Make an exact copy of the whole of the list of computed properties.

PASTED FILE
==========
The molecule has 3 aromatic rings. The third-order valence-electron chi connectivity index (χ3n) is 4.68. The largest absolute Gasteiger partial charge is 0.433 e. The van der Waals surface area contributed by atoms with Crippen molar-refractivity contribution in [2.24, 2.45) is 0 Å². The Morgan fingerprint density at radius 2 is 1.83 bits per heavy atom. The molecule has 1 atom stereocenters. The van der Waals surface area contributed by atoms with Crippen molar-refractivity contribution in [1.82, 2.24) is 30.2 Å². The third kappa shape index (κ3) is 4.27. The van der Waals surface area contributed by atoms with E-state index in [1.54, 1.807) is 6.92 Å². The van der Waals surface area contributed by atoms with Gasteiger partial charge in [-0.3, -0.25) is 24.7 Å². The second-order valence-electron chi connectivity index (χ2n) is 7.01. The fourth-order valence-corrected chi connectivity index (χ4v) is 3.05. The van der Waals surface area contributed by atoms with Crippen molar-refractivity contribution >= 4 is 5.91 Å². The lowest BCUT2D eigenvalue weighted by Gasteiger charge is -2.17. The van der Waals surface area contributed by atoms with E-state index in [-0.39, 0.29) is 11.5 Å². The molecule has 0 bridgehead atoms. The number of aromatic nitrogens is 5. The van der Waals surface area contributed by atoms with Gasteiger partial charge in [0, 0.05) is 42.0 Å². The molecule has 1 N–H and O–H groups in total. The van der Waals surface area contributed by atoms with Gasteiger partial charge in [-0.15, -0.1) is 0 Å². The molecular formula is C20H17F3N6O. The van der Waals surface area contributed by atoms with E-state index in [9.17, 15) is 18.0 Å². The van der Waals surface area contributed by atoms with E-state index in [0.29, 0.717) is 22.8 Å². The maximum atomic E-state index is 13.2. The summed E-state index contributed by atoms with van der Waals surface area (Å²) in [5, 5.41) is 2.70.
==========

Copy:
The molecule has 3 aromatic rings. The third-order valence-electron chi connectivity index (χ3n) is 4.68. The largest absolute Gasteiger partial charge is 0.433 e. The van der Waals surface area contributed by atoms with Crippen molar-refractivity contribution in [2.24, 2.45) is 0 Å². The Morgan fingerprint density at radius 2 is 1.83 bits per heavy atom. The molecule has 1 atom stereocenters. The van der Waals surface area contributed by atoms with Crippen molar-refractivity contribution in [1.82, 2.24) is 30.2 Å². The third kappa shape index (κ3) is 4.27. The van der Waals surface area contributed by atoms with E-state index in [1.54, 1.807) is 6.92 Å². The van der Waals surface area contributed by atoms with Gasteiger partial charge in [-0.3, -0.25) is 24.7 Å². The second-order valence-electron chi connectivity index (χ2n) is 7.01. The fourth-order valence-corrected chi connectivity index (χ4v) is 3.05. The van der Waals surface area contributed by atoms with Crippen molar-refractivity contribution >= 4 is 5.91 Å². The lowest BCUT2D eigenvalue weighted by Gasteiger charge is -2.17. The van der Waals surface area contributed by atoms with E-state index in [-0.39, 0.29) is 11.5 Å². The molecule has 0 bridgehead atoms. The number of aromatic nitrogens is 5. The van der Waals surface area contributed by atoms with Gasteiger partial charge in [0, 0.05) is 42.0 Å². The molecule has 1 N–H and O–H groups in total. The van der Waals surface area contributed by atoms with Gasteiger partial charge in [-0.15, -0.1) is 0 Å². The molecular formula is C20H17F3N6O. The van der Waals surface area contributed by atoms with E-state index in [9.17, 15) is 18.0 Å². The van der Waals surface area contributed by atoms with E-state index in [0.29, 0.717) is 22.8 Å². The maximum atomic E-state index is 13.2. The summed E-state index contributed by atoms with van der Waals surface area (Å²) in [5, 5.41) is 2.70.